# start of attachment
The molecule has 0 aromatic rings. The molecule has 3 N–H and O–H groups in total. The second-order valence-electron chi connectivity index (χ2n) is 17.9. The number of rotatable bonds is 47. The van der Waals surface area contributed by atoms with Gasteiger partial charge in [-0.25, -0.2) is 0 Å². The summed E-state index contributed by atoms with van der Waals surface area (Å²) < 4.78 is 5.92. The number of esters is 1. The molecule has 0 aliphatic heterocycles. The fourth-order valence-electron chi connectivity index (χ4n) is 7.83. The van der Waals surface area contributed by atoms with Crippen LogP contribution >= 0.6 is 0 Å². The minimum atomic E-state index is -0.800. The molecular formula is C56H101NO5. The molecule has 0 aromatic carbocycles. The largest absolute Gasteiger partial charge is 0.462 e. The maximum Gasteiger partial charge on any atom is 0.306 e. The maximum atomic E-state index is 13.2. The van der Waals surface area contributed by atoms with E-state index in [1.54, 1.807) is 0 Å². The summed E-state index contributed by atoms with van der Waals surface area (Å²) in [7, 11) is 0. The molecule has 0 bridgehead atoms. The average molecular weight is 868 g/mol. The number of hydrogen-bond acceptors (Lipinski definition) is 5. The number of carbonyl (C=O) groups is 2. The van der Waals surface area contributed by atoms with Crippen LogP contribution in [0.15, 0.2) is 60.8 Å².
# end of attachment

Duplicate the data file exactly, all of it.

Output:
The molecule has 0 aromatic rings. The molecule has 3 N–H and O–H groups in total. The second-order valence-electron chi connectivity index (χ2n) is 17.9. The number of rotatable bonds is 47. The van der Waals surface area contributed by atoms with Gasteiger partial charge in [-0.25, -0.2) is 0 Å². The summed E-state index contributed by atoms with van der Waals surface area (Å²) < 4.78 is 5.92. The number of esters is 1. The molecule has 0 aliphatic heterocycles. The fourth-order valence-electron chi connectivity index (χ4n) is 7.83. The van der Waals surface area contributed by atoms with Crippen LogP contribution >= 0.6 is 0 Å². The minimum atomic E-state index is -0.800. The molecular formula is C56H101NO5. The molecule has 0 aromatic carbocycles. The largest absolute Gasteiger partial charge is 0.462 e. The maximum Gasteiger partial charge on any atom is 0.306 e. The maximum atomic E-state index is 13.2. The van der Waals surface area contributed by atoms with E-state index in [1.54, 1.807) is 0 Å². The summed E-state index contributed by atoms with van der Waals surface area (Å²) in [7, 11) is 0. The molecule has 0 bridgehead atoms. The average molecular weight is 868 g/mol. The number of hydrogen-bond acceptors (Lipinski definition) is 5. The number of carbonyl (C=O) groups is 2. The van der Waals surface area contributed by atoms with Crippen LogP contribution in [0.15, 0.2) is 60.8 Å².